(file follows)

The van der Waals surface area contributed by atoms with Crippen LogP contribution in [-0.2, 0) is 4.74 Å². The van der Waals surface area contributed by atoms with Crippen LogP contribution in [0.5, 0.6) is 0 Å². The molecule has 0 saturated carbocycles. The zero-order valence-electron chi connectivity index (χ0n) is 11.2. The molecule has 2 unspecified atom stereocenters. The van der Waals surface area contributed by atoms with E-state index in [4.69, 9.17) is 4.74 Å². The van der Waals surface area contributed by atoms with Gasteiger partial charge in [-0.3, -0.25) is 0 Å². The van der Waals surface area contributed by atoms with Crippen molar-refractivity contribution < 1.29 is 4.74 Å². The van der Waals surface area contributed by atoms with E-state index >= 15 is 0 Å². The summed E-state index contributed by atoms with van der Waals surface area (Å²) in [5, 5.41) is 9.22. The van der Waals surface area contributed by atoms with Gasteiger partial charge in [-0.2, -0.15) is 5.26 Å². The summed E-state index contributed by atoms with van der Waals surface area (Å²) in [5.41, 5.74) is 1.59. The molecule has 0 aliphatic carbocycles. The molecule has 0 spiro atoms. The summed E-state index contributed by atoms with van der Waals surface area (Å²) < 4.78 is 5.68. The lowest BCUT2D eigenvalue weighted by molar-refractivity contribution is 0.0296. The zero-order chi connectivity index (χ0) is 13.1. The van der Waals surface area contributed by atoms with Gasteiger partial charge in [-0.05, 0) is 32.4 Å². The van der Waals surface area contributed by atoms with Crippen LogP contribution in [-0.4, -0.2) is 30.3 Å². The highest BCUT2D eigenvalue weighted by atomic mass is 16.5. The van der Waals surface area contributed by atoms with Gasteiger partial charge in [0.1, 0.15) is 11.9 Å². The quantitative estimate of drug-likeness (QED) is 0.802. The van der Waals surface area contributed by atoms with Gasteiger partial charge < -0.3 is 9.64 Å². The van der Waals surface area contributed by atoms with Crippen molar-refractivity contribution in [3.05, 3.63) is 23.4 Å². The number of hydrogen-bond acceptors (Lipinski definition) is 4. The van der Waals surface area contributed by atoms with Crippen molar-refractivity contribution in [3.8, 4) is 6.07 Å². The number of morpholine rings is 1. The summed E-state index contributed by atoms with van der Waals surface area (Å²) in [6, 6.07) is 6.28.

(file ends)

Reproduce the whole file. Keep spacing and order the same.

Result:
The van der Waals surface area contributed by atoms with Crippen LogP contribution in [-0.2, 0) is 4.74 Å². The van der Waals surface area contributed by atoms with Crippen LogP contribution in [0.5, 0.6) is 0 Å². The molecule has 0 saturated carbocycles. The zero-order valence-electron chi connectivity index (χ0n) is 11.2. The molecule has 2 unspecified atom stereocenters. The van der Waals surface area contributed by atoms with E-state index in [4.69, 9.17) is 4.74 Å². The van der Waals surface area contributed by atoms with Gasteiger partial charge in [-0.3, -0.25) is 0 Å². The van der Waals surface area contributed by atoms with Crippen molar-refractivity contribution < 1.29 is 4.74 Å². The van der Waals surface area contributed by atoms with E-state index >= 15 is 0 Å². The summed E-state index contributed by atoms with van der Waals surface area (Å²) in [5, 5.41) is 9.22. The van der Waals surface area contributed by atoms with Gasteiger partial charge in [-0.2, -0.15) is 5.26 Å². The summed E-state index contributed by atoms with van der Waals surface area (Å²) in [5.41, 5.74) is 1.59. The molecule has 0 aliphatic carbocycles. The molecule has 0 spiro atoms. The summed E-state index contributed by atoms with van der Waals surface area (Å²) < 4.78 is 5.68. The lowest BCUT2D eigenvalue weighted by molar-refractivity contribution is 0.0296. The zero-order chi connectivity index (χ0) is 13.1. The van der Waals surface area contributed by atoms with Gasteiger partial charge in [-0.05, 0) is 32.4 Å². The van der Waals surface area contributed by atoms with Crippen LogP contribution in [-0.4, -0.2) is 30.3 Å². The highest BCUT2D eigenvalue weighted by atomic mass is 16.5. The van der Waals surface area contributed by atoms with Gasteiger partial charge in [0.1, 0.15) is 11.9 Å². The quantitative estimate of drug-likeness (QED) is 0.802. The van der Waals surface area contributed by atoms with Gasteiger partial charge < -0.3 is 9.64 Å². The van der Waals surface area contributed by atoms with Crippen molar-refractivity contribution in [3.05, 3.63) is 23.4 Å². The number of hydrogen-bond acceptors (Lipinski definition) is 4. The van der Waals surface area contributed by atoms with Crippen molar-refractivity contribution in [3.8, 4) is 6.07 Å². The number of morpholine rings is 1. The summed E-state index contributed by atoms with van der Waals surface area (Å²) in [6, 6.07) is 6.28.